Lawyers claim man who raped girl, 13, was 'wrongfully convicted'

Sean Hogg was spared jail after being convicted of attacking the schoolgirl in 2018, but prosecutors plan to appeal the leniency of his sentence.

Lawyers claim Sean Hogg who raped girl, 13, was ‘wrongfully convicted’ Spindrift

A judge has set a court date for when rapist Sean Hogg’s lawyers will argue why their client should have his conviction quashed. 

Lawyers for the 22-year-old will address judges at the Court of Criminal Appeal in Edinburgh on September 27. 

They will ask the court to quash the conviction of their client during proceedings as they believe he was wrongfully convicted of raping a 13-year-old girl. 

However, if the appeal against his conviction is unsuccessful, prosecutors will make submissions on why Hogg’s sentence – a community payback order which saw him being spared jail – was unduly lenient. 

The news emerged at the Court of Criminal Appeal on Thursday. Lord Matthews fixed the date administratively. 

Hogg was placed on a community payback order earlier this year, which included supervision requirements and carrying out 270 hours unpaid work, after he was convicted in April 2023 of raping the child at Dalkeith Country Park, in Midlothian.

Jurors at the High Court in Glasgow heard how Hogg was 17 when he preyed on the schoolgirl, who cannot be named for legal reasons.

Court papers state that Hogg attacked the schoolgirl on various occasions between March and June 2018.

As well as being ordered to carry out unpaid work, Hogg was put under supervision and placed on the sex offenders’ register for three years.

Under new court guidance, criminals under the age of 25 are treated more leniently because of the “immaturity of their brains”.

The guidelines were drawn up by the Scottish Sentencing Council.

At Hogg’s sentencing at the High Court in Glasgow earlier this year, Lord Lake said that he had considered the guidelines.

He also concluded that prison would not contribute to the thug’s rehabilitation and took into account the fact he was a first offender.

Lord Lake said: “Rape is one of the most serious crimes and that is why it is tried at the High Court.

“Looking at the circumstances, her age and vulnerabilities are aggravating factors. For the level of seriousness, I have to consider your liability and have regard to your age as a factor.

“This offence, if committed by an adult over 25, you attract a sentence of four or five years.

“I don’t consider that appropriate and don’t intend to send you to prison.

“You are a first offender with no previous history of prison; you are 21 and were 17 at the time. Prison does not lead me to believe this will contribute to your rehabilitation.”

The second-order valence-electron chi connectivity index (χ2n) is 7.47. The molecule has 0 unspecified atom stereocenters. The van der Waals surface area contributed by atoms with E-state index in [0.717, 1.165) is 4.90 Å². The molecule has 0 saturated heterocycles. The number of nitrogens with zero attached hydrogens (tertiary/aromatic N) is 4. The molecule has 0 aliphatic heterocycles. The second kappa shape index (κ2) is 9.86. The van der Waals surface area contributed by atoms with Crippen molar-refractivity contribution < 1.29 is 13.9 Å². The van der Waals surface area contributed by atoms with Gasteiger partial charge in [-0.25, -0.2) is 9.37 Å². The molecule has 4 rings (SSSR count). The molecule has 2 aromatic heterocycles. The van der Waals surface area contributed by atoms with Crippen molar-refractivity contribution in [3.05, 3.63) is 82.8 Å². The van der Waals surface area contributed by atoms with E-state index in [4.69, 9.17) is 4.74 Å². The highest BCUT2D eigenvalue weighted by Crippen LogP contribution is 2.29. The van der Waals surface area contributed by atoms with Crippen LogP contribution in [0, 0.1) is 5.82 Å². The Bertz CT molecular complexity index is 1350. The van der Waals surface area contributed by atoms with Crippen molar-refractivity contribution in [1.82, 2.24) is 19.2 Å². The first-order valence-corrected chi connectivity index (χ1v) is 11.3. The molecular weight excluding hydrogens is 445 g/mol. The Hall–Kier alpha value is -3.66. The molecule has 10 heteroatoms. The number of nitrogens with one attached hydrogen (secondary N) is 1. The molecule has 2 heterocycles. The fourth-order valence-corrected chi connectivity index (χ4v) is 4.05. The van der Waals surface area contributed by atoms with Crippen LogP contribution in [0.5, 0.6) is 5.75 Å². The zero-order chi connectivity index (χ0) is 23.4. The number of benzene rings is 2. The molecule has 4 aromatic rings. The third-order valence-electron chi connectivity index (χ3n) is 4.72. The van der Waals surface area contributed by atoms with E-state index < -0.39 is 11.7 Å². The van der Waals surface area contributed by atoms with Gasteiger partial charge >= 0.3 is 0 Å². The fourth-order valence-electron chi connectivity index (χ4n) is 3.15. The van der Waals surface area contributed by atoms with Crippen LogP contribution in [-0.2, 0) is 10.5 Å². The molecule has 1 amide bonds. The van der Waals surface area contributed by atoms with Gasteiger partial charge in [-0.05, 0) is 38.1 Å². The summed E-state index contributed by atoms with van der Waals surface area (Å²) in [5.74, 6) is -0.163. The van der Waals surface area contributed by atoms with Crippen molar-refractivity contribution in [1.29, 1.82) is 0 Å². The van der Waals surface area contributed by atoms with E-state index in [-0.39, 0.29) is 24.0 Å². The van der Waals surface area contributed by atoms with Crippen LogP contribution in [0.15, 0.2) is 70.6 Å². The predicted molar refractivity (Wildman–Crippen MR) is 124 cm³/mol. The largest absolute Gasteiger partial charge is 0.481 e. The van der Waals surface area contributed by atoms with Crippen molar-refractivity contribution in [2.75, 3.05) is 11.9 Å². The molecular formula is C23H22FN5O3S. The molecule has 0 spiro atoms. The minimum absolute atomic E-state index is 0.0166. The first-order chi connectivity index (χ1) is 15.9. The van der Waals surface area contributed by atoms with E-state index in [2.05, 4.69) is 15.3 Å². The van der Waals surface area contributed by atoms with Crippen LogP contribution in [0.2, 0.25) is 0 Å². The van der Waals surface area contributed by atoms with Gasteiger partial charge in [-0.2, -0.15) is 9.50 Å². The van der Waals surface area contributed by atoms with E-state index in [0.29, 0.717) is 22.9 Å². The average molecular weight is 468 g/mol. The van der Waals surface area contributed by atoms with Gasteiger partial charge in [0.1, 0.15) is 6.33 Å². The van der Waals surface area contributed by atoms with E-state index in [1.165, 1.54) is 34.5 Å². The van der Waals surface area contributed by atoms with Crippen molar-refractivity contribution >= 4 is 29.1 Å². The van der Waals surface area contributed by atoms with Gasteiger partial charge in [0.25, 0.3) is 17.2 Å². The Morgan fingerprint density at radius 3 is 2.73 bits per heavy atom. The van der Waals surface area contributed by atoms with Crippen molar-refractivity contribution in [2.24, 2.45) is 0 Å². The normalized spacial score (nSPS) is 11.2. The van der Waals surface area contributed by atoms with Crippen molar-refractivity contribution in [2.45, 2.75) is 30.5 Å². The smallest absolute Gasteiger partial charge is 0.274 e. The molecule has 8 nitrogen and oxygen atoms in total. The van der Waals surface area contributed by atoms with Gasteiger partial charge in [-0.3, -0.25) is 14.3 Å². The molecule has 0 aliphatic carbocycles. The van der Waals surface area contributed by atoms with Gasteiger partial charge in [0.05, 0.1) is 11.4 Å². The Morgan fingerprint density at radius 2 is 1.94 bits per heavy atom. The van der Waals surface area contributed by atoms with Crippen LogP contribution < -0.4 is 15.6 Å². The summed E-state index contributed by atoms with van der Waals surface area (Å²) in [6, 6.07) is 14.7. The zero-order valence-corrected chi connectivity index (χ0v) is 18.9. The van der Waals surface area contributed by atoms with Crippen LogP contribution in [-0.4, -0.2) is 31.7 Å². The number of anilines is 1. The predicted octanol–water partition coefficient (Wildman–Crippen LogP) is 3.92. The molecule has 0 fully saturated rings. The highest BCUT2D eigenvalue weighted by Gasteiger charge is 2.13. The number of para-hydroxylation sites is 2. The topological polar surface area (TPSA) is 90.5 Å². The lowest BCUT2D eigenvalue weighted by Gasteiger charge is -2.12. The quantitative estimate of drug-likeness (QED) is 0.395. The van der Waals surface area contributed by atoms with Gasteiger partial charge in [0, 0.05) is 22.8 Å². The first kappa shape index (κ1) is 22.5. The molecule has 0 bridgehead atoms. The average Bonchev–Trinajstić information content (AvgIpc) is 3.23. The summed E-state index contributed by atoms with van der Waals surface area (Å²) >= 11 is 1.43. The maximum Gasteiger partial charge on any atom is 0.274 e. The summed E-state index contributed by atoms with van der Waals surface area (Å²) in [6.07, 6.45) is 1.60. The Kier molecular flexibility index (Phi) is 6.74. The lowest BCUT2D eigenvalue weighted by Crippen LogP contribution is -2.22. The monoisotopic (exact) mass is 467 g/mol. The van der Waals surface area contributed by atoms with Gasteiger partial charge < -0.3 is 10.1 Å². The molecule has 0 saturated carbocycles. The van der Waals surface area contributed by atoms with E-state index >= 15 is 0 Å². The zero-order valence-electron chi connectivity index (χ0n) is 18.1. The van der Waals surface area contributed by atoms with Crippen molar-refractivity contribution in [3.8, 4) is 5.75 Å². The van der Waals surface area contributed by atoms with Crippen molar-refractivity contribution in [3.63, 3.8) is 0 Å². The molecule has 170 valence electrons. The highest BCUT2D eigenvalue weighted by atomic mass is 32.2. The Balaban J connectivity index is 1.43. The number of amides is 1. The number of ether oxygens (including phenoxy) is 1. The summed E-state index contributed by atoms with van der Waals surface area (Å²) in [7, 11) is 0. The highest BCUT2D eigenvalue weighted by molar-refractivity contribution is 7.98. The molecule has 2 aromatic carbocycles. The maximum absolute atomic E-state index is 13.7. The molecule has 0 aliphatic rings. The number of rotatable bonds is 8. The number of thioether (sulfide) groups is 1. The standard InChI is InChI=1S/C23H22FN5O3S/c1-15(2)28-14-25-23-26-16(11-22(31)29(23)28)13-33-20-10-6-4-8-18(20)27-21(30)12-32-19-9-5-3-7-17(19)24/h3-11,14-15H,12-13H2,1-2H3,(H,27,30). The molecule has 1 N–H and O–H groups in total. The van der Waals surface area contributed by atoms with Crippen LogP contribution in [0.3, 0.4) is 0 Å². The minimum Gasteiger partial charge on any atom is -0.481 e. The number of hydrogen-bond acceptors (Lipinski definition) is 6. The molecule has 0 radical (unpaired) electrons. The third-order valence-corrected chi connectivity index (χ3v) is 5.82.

Hogg then appeared at the High Court in Edinburgh and admitted breaching the order.

Hogg’s counsel, Donald Findlay KC, said that on behalf of his client he tendered “a full apology to the court”.

He said: “I have, in what I think might be described as clear and unequivocal terms, explained to him the opportunity afforded to him by the court.”

The defence counsel said Hogg has carried the “equivalent of over 100 hours” of the unpaid work order. He said: “He is currently waiting a placement to complete the remaining 169 hours.”

Mr Findlay said Hogg was now in an ongoing relationship with a woman who was aware of the background.

He said: “He has also taken steps to address what has been in the past a problem for him, a problem with alcohol.”

He said Hogg was aware of the dangers it posed for him and has been alcohol-free for four weeks.

The defence counsel said there had been a mix up over Hogg’s medication for ADHD and he did not receive it, but that has been resolved.

Mr Findlay said he and defence solicitors had gone through with Hogg the various matters that were brought to the court’s attention.

He said it appeared that Hogg did not quite grasp that 10am meant 10am and not ten past ten, let alone 11am.

The defence counsel said: “He can begin to try to build something or he can sit in prison. Given those two choices I can’t understand why he would do anything other than apply himself to the first option.”

The sentencing judge, Lord Lake, said: “I am minded in respect of the admitted breach simply to admonish and take no further action.”

The judge said he noted that there were no concerns of re-offending and the requirements already put in place were considered adequate to manage the case.

Lord Lake asked Hogg: “Are you willing to comply with all the terms of the community payback order?”

He replied: “Yes, my lord.”

Now lawyers will argue that Hogg, formerly of Hamilton, in South Lanarkshire, shouldn’t have been convicted in the first place. 

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